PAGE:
"Nut-job conservatives" have some explaining to do, said Michael Daly in the New York Daily News. The speech Barack Obama delivered to school students on Tuesday was not the leftist brainwashing the right-wingers said it would be—it was just a call for kids to take responsibility for their own education. "Why did people who thought it was fine for the first President George Bush to address millions of schoolkids decide it was an outrage for Obama to do the same?"

It's true that George H.W. Bush and Ronald Reagan "both gave similar speeches in similar circumstances to students without creating a lot of hard feelings," said Ed Morrissey in Hot Air. But it wasn't the speech itself that sparked the outrage—it was "the very ill-considered exhortation from the official study guide to ask students how they "can help President Obama." Still, read the text of the speech and you'll find that Obama says "I" 56 times and "education" just 10—so maybe the critics were right when they said Obama was out to promote himself.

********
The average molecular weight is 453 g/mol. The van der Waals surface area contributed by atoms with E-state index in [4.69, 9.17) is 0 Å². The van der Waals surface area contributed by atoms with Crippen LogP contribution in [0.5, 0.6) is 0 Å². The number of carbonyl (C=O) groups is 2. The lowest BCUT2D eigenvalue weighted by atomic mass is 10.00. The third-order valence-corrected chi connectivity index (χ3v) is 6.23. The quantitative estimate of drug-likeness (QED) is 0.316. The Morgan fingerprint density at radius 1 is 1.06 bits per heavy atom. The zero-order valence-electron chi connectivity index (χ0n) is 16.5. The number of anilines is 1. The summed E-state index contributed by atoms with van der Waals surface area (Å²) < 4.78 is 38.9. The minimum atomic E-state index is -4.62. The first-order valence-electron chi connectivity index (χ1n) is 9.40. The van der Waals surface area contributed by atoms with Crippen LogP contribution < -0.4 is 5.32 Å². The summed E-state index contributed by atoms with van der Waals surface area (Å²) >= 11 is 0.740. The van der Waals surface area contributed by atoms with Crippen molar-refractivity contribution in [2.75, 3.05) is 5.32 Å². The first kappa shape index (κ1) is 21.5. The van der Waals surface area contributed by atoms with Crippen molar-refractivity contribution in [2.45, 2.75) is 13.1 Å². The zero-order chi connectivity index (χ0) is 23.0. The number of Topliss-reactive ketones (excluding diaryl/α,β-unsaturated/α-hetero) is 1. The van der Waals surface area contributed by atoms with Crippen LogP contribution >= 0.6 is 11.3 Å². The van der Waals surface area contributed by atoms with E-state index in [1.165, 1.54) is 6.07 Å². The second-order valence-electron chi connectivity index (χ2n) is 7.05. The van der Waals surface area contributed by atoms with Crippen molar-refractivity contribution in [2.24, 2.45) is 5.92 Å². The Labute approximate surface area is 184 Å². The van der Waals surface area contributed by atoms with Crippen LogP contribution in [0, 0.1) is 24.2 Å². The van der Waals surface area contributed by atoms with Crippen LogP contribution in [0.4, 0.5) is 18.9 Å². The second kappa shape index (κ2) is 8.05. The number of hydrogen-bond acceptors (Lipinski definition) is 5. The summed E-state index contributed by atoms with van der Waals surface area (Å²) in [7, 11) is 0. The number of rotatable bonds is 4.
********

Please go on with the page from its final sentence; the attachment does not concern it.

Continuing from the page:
President Obama definitely has "very political goals," said Neal McCloskey in Cato.org, even if he quite predictably wrote a "non-controversial speech about working hard and staying in school." The broader goal was to "cast the president in the warm glow of a man who just cares about kids." It was also predictable that Obama's supporters would use the "relatively staid final product" to make the president's critics look silly, but "who knows what the speech might have looked like had there not been so negative an initial reaction?"

Obama's enemies should be embarrassed, said Joe Gandelman in The Moderate Voice, for claiming the president would deliver "a partisan, Marxist, cult of personality speech to poison their kiddies’ minds with liberalism/socialism (pick your favorite buzzword)." Instead they keep on insisting it's somehow dangerous. In the end, they only hurt their own cause—a lot more people surely watched Obama's speech thanks to "this manufactured-for-ratings-and-partisan-gain furor."